Selecting a Digital Audio Mixing Console

Selecting a Digital Audio Mixing Console for Musical Theater Production – Low and Mid-Priced Consoles

audio console

Digital – Why?

The primary advantages of a digital audio console is the ability to save scene and library memory. Either of these memory types can be scenes for show for templates for specific uses. Each memory stores volume levels, equalization and other factors that are set by the operator at the time it is saved.

If you have a skilled sound engineer, have them create and save a memory for you that can then be accessed by a less-skilled operator in the future. As long as the same type of microphones are plugged into the same channels and set up in a similar fashion, when that saved memory is recalled later on the sound quality will be pretty close to the same as when it was stored.

● This requires some hard copy data such as to what microphones were plugged in where, etc at the time that the memories we created. This is especially important for choral ensembles and various types of hand-held, headset and lavalier microphones.

It is also critical that the transmitters for wireless systems are set at appropriate levels when the system is first set up and are never changed. If a memory is save based on the particular gain structure of a wireless microphone, it only works if that microphone transmitter gain has not been changed.

Libraries

This is where library functions come in. A library is a template for a specific channel. You can save, for example, the same microphone being used in different ways.

Sometimes a handheld microphone will be used by a singer touching their lips. The equalization and gain structure of this is dramatically different than the same microphone that is set up on a podium with someone talking a foot away.

In a library you can save solo vocal SM 58 and make another library for podium SM 58. When you create a particular show, you then can paste a library with those settings on any channel where those microphones are being used in those ways. The same goes for headset microphones for male and female voices, loud singers versus talking, etc.

Recalling a memory from a library to a channel is typically two button presses on the console. That button press gets you all the work that was put into creating a good sound initially.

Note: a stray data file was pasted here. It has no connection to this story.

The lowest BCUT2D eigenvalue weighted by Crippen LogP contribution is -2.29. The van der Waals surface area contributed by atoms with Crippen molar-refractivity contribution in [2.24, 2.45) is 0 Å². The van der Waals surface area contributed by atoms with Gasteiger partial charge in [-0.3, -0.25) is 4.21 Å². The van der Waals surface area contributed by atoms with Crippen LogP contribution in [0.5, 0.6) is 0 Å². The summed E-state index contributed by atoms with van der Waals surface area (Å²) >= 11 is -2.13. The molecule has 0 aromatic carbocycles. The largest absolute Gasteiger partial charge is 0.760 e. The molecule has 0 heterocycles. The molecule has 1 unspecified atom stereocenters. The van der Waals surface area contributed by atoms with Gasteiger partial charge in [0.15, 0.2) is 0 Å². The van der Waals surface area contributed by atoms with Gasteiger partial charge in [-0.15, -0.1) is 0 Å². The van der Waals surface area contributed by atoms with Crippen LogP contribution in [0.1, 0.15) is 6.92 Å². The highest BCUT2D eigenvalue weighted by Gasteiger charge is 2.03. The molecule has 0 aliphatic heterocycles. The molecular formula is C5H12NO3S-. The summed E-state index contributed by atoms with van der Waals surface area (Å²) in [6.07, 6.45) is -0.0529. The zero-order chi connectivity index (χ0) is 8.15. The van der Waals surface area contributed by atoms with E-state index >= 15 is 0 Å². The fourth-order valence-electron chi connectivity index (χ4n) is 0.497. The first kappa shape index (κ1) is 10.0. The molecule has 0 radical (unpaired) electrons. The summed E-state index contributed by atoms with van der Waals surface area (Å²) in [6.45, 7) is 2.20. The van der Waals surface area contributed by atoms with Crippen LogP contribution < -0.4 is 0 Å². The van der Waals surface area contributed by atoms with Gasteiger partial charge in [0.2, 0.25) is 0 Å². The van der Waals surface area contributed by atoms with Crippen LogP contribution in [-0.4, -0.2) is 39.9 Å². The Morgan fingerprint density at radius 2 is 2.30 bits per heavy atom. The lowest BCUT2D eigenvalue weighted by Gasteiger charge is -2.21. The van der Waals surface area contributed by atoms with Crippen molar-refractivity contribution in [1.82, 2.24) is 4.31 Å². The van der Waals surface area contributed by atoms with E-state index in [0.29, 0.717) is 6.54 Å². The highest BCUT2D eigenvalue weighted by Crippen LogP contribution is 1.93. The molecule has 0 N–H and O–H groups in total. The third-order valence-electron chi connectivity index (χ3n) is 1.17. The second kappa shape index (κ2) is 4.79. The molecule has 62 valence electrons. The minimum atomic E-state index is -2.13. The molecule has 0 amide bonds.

There are some consoles that do not store libraries. We do not recommend any such consoles for theater or music use.

MEMORY RECALL – SNAPSHOT VERSUS FADE

Another issue with digital consoles is how they perform memory recall. Most reasonably priced digital consoles have snapshot recall. A snapshot is instantaneous.

If you create a series of memories for theater production, it is similar to the way scenes are done on the lighting console. Setting up the memories will help with consistency in each scene on stage. The problem, however, is that lighting consoles fade lights up and down. Most digital audio consoles do not. So, if you create a snapshot for a scene, you still must manually fade down channels before you call up the next scene. Then you must either manually unmute or manually fade up the channels for the next scene. Any signals that continue to run between those scenes must be set exactly the same in each memory. (Library functions are useful for this)

There is one reasonably priced console we are recommending that has fade capability. (Yamaha Q series) It is more expensive than the others but not dramatically. Fade alone, however, is not the reason to pick a console.  Creating a Scene by Scene show for a complex production is time consuming and is only a priority if this is needed.

iPAD REMOTE

Another nice feature of digital consoles is remote control capability. All have iPad Remote apps.

These apps allow you to operate the console from anywhere in the room in a variety of fashions. If you’re equalizing a stage monitor for a singer, you can stand next to them on stage while you make adjustments. During rehearsals you can sit anywhere in the room and store, in some cases, memories to libraries etc.

The function of the apps differs significantly from manufacturer to manufacturer. Some do not allow storage libraries and memory.  Some do not allow access to all features. It’s just like any other software – your preference is part of the decision as to what console to get.

Most consoles allow multiple iPads and/or laptops to be connected to them via wireless when in use. This allows certain features to be accessible on the fly without having to change anything on the physical console where you’re mixing your faders during the show. You can have a third octave equalizer readily accessible. You can have compressor limiters readily accessible on a different device. In essence you can add multiple touchscreens to most of these consoles using multiple iPads.

Physical layout is another factor you may want to consider, as well as the overall operating system of the console.